CHAOS OUTSIDE the venues, thoughtful evolution within. That was the takeaway last week in Paris, where the bi-annual Maison & Objet and Deco Off trade fairs rallied despite transit strikes that snarled the streets and forced everyone into sneakers. Notable launches strengthened the portfolios of classic French brands—artful panoramic wallpapers at Pierre Frey, flashy Deco lighting by Pouenat, brilliantly off-kilter porcelains from Valerie Objects—or offered strong whiffs of 1970s curves and colors (emerald, ocher, sienna). Rounding out the buzziest entries were new, cross-cultural brands who experimented with sustainable materials and production methods. Here, the best-in-show examples.
LIGHTING THE WAY
Eco-friendly design often yields stone-cold-sober product, but this fanciful lamp from months-old brand Greenkiss breaks the mold. Recycled metal acts as a spine for glazed Vietri ceramic, a roughly textured clay from the Amalfi coast of Italy. Designer Thierry Lemaire tops his spiky column with a shade of Nepalese hemp. Kaala lamp, also available in white, roughly 31 inches tall, about $4,900, paolocastelli.com
BETTING THE SPREAD
French furniture stalwart Ligne Roset is going long on 1960s-era fantasy with a modular sofa that could nearly fill an entire room in any number of configurations. Designed by Bernard Govin in 1966 and coveted by collectors since it was produced in its original velvet, the dunelike piece is back with improved fill and a choice of three fabrics and many colors. Asmara Sofa, four modules sold singly, $825-$1,125, preorder at ligne-roset.com/us/contact
When Dutch textile designer Mae Engelgeer saw the natural-fiber, made-in-Colombia carpets of Ames, a young German/Colombian brand, she was bent on collaborating. Bristly agave fibers and vegetable-dyed wools alternate to form textured stripes in her artisanally knotted and woven rugs—an asymmetrical round (roughly 67 inches in diameter) and oval (roughly 70 inches by 110 inches), both with softly knit edges. Uilas Rug, in two sizes and three colors, $2,818 and $4,610, ames-shop.de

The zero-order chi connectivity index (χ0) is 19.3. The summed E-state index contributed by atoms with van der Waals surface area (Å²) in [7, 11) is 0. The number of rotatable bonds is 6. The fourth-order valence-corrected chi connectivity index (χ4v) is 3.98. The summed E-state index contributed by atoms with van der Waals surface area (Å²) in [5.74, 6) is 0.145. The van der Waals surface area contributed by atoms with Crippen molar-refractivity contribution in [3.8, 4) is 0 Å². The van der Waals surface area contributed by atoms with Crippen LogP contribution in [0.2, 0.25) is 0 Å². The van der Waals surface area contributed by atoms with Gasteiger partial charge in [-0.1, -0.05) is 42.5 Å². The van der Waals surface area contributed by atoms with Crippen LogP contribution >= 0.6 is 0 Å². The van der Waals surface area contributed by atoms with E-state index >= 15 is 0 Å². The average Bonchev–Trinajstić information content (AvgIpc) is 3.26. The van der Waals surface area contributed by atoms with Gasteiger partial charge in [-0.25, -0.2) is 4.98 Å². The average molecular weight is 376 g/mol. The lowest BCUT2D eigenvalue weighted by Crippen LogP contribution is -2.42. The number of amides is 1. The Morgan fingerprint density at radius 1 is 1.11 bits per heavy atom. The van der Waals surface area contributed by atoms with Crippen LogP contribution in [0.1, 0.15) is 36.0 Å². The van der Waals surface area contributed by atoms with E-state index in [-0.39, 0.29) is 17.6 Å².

FARM TO TABLEWARE
A folio of 18th-century botanical engravings inspired designer John Derian to collaborate with Paris-based ceramists Astier de Villatte on a suite of nine greenmarket-themed plates. Delightfully heirloom compared with what’s on display in your average produce aisle, the patterns are made using the decal transfer process and are hand-wash only. John Derian & Astier de Villatte Fruit and Vegetable Plates, from about $70 a piece, preorder at johnderian.com
AN OLD TALE WELL-WOVEN
Who says the classics are dead? French wicker workshop Atelier Vime, maker of this stylish neo-classical pedestal and urn, has partnered with British paint and paper company Farrow & Ball to customize the urn in any available F&B color (shown: Off Black). The two-piece design is woven in Vime’s south of France studio from rattan grown in Indonesia. Atelier Vime Éditions Pedestal and Vase, about $3,658, ateliervime.com
Capturing a zeitgeisty combination of primitive curves and 1930s spirit, this dining room set by rising French design team Pierre Augustin Rose could make a room—or complement existing vintage furnishings in an open living area. Oak chairs with sled feet come in three variations and multiple upholstery options. Scala Oak 300 Table, about $18,600; Polus 002 Chair, about $3,986; Eole Plaster Suspension Lamp, about $6,422, theinvisiblecollection.com
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